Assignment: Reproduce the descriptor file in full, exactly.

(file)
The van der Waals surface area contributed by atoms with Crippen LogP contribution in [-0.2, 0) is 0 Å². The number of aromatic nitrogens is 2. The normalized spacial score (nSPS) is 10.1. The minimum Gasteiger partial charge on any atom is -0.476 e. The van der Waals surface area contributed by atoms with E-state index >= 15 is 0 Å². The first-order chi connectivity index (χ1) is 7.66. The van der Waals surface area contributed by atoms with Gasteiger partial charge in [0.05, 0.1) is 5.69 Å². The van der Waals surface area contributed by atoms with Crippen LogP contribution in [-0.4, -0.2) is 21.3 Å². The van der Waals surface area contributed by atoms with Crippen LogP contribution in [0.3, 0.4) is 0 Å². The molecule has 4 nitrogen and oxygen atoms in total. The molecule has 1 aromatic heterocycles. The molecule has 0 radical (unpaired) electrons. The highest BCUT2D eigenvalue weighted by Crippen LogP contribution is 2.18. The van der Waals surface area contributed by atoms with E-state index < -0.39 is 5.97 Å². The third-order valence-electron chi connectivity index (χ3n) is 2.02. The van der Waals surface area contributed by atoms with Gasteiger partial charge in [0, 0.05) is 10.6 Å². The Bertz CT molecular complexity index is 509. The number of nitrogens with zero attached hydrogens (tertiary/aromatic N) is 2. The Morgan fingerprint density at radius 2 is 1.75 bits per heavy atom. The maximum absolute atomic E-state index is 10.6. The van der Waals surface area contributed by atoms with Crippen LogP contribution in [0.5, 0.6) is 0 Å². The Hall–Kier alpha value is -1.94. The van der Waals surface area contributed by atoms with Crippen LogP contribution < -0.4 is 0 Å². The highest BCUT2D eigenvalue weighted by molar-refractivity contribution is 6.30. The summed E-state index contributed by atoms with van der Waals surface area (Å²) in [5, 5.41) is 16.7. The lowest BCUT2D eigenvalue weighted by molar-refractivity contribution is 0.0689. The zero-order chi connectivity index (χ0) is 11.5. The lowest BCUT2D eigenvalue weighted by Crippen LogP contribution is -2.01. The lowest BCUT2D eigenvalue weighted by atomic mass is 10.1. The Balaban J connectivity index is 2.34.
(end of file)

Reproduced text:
The van der Waals surface area contributed by atoms with Crippen LogP contribution in [-0.2, 0) is 0 Å². The number of aromatic nitrogens is 2. The normalized spacial score (nSPS) is 10.1. The minimum Gasteiger partial charge on any atom is -0.476 e. The van der Waals surface area contributed by atoms with E-state index >= 15 is 0 Å². The first-order chi connectivity index (χ1) is 7.66. The van der Waals surface area contributed by atoms with Gasteiger partial charge in [0.05, 0.1) is 5.69 Å². The van der Waals surface area contributed by atoms with Crippen LogP contribution in [-0.4, -0.2) is 21.3 Å². The van der Waals surface area contributed by atoms with Crippen LogP contribution in [0.3, 0.4) is 0 Å². The molecule has 4 nitrogen and oxygen atoms in total. The molecule has 1 aromatic heterocycles. The molecule has 0 radical (unpaired) electrons. The highest BCUT2D eigenvalue weighted by Crippen LogP contribution is 2.18. The van der Waals surface area contributed by atoms with E-state index < -0.39 is 5.97 Å². The third-order valence-electron chi connectivity index (χ3n) is 2.02. The van der Waals surface area contributed by atoms with Gasteiger partial charge in [0, 0.05) is 10.6 Å². The Bertz CT molecular complexity index is 509. The number of nitrogens with zero attached hydrogens (tertiary/aromatic N) is 2. The Morgan fingerprint density at radius 2 is 1.75 bits per heavy atom. The maximum absolute atomic E-state index is 10.6. The van der Waals surface area contributed by atoms with Crippen LogP contribution in [0.5, 0.6) is 0 Å². The Hall–Kier alpha value is -1.94. The van der Waals surface area contributed by atoms with Crippen LogP contribution < -0.4 is 0 Å². The highest BCUT2D eigenvalue weighted by molar-refractivity contribution is 6.30. The summed E-state index contributed by atoms with van der Waals surface area (Å²) in [5, 5.41) is 16.7. The lowest BCUT2D eigenvalue weighted by molar-refractivity contribution is 0.0689. The zero-order chi connectivity index (χ0) is 11.5. The lowest BCUT2D eigenvalue weighted by Crippen LogP contribution is -2.01. The lowest BCUT2D eigenvalue weighted by atomic mass is 10.1. The Balaban J connectivity index is 2.34.